We all know what happened.  Why it happened.
We just choose not to dwell on it.
I know this may seem strange (and perhaps naive) but every member of our family is “square” with each other.
No unfinished business.  Don’t get me wrong, we have spats just like all families but Mom and Dad set a great tone of not sweating the small stuff.  Even when it’s big stuff.

We aren’t ignoring the “elephant in the room” because there are no large African mammals crowding our houses.
If there were, I think what happened last month would have exposed issues.  Helluva way to confirm it though.

I did learn one valuable lesson.
Don’t accidentally have your cell phone on silent Christmas Day.

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School Is Always In Session

December 13th, 2011 3 comments

“I keep learning.”

I hear that from time to time from my…. now 80-year old father.

It’s among the many cool things about him.  He doesn’t act like a know-it-all, although reaching 80 (today is his birthday) with all his marbles should qualify him for honorary “know-it-all” status.  He loves to listen and absorb other people’s stories and experiences.  Now that I think about it, that may explain the healthy 57-year marriage to my mother!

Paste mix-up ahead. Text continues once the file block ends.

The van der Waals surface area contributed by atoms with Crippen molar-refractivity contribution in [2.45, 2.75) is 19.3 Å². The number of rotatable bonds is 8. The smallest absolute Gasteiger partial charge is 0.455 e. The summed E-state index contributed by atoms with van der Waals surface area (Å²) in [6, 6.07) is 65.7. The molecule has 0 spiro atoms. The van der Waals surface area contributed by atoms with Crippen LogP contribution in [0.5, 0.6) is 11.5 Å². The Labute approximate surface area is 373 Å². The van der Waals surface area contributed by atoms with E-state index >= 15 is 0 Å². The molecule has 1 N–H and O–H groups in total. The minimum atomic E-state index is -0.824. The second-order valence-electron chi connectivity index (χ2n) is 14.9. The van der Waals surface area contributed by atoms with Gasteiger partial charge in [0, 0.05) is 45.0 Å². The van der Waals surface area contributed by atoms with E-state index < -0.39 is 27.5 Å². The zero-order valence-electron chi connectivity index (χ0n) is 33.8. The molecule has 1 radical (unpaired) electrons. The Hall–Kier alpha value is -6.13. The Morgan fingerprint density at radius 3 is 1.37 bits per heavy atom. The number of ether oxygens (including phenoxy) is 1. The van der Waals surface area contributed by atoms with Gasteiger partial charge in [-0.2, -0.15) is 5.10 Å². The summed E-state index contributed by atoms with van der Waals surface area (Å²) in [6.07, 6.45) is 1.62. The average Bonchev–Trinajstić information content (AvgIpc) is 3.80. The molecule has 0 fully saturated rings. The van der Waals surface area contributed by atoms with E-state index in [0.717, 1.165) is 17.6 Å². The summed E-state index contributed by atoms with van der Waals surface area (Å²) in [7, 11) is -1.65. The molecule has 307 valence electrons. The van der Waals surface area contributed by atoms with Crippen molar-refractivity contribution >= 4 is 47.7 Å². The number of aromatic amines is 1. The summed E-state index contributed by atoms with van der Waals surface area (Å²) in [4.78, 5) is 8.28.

The man still goes to work every morning, at an office building he once owned for decades.  His been in the same space since I can remember.  He loves to putz around on various projects.  One he just completed is sending the Kankakee Regional Airport a file of newspaper clippings and photos.  The small Illinois airstrip is ramping up a historical display and Dad has saved mementos from when he was a kid and his father flew in and out of there.

Among my own special pleasures is to have my home mail sprinkled with articles, letters and books from Dad.  He recently sent me a book written about the Notre Dame’s 1966 National Championship season.  I’m currently devouring.  Every time I see that the mail includes his handwriting on the front, I know it’s going to be a little nugget of family history.

So thanks to my Dad’s life long organization, and the ability to save so many things (because his office is attached to a warehouse),

I keep learning too.

Happy 80th Dad.

If you are a wee bit curious about Dad, check out www.jerryhammes.com